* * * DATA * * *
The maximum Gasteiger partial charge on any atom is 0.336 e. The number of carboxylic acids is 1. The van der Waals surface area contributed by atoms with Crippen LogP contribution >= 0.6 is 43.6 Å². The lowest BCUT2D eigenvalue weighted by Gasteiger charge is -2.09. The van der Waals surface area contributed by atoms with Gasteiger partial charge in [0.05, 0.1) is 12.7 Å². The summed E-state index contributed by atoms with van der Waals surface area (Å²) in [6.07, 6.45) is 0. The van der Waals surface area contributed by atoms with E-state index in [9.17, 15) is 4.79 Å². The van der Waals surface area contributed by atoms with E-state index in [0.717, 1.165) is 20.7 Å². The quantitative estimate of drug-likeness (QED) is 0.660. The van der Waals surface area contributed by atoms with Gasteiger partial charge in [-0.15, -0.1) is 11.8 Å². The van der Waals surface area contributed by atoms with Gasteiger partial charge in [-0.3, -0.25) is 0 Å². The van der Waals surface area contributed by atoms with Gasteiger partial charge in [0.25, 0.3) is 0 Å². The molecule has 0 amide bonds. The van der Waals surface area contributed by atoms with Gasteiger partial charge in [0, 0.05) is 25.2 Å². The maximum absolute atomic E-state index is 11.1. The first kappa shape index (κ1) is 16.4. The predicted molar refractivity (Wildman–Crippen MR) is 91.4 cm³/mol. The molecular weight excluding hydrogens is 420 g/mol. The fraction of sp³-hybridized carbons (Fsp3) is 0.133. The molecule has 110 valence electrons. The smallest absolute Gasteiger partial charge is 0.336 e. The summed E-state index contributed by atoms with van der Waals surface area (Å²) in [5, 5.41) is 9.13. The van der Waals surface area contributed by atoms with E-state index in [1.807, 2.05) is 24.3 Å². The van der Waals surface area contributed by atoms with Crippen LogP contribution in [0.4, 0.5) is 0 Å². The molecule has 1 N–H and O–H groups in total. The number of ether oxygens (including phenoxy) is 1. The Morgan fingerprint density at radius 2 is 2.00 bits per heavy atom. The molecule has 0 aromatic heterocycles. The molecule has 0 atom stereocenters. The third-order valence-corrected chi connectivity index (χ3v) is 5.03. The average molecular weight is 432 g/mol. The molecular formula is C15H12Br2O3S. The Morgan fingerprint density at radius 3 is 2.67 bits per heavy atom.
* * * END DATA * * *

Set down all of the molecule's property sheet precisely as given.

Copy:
The maximum Gasteiger partial charge on any atom is 0.336 e. The number of carboxylic acids is 1. The van der Waals surface area contributed by atoms with Crippen LogP contribution >= 0.6 is 43.6 Å². The lowest BCUT2D eigenvalue weighted by Gasteiger charge is -2.09. The van der Waals surface area contributed by atoms with Gasteiger partial charge in [0.05, 0.1) is 12.7 Å². The summed E-state index contributed by atoms with van der Waals surface area (Å²) in [6.07, 6.45) is 0. The van der Waals surface area contributed by atoms with E-state index in [9.17, 15) is 4.79 Å². The van der Waals surface area contributed by atoms with E-state index in [0.717, 1.165) is 20.7 Å². The quantitative estimate of drug-likeness (QED) is 0.660. The van der Waals surface area contributed by atoms with Gasteiger partial charge in [-0.15, -0.1) is 11.8 Å². The van der Waals surface area contributed by atoms with Gasteiger partial charge in [-0.3, -0.25) is 0 Å². The van der Waals surface area contributed by atoms with Gasteiger partial charge in [0.25, 0.3) is 0 Å². The molecule has 0 amide bonds. The van der Waals surface area contributed by atoms with Gasteiger partial charge in [0, 0.05) is 25.2 Å². The maximum absolute atomic E-state index is 11.1. The first kappa shape index (κ1) is 16.4. The predicted molar refractivity (Wildman–Crippen MR) is 91.4 cm³/mol. The molecular weight excluding hydrogens is 420 g/mol. The fraction of sp³-hybridized carbons (Fsp3) is 0.133. The molecule has 110 valence electrons. The smallest absolute Gasteiger partial charge is 0.336 e. The summed E-state index contributed by atoms with van der Waals surface area (Å²) in [5, 5.41) is 9.13. The van der Waals surface area contributed by atoms with E-state index in [1.807, 2.05) is 24.3 Å². The van der Waals surface area contributed by atoms with Crippen LogP contribution in [0.4, 0.5) is 0 Å². The molecule has 1 N–H and O–H groups in total. The number of ether oxygens (including phenoxy) is 1. The Morgan fingerprint density at radius 2 is 2.00 bits per heavy atom. The molecule has 0 aromatic heterocycles. The molecule has 0 atom stereocenters. The third-order valence-corrected chi connectivity index (χ3v) is 5.03. The average molecular weight is 432 g/mol. The molecular formula is C15H12Br2O3S. The Morgan fingerprint density at radius 3 is 2.67 bits per heavy atom.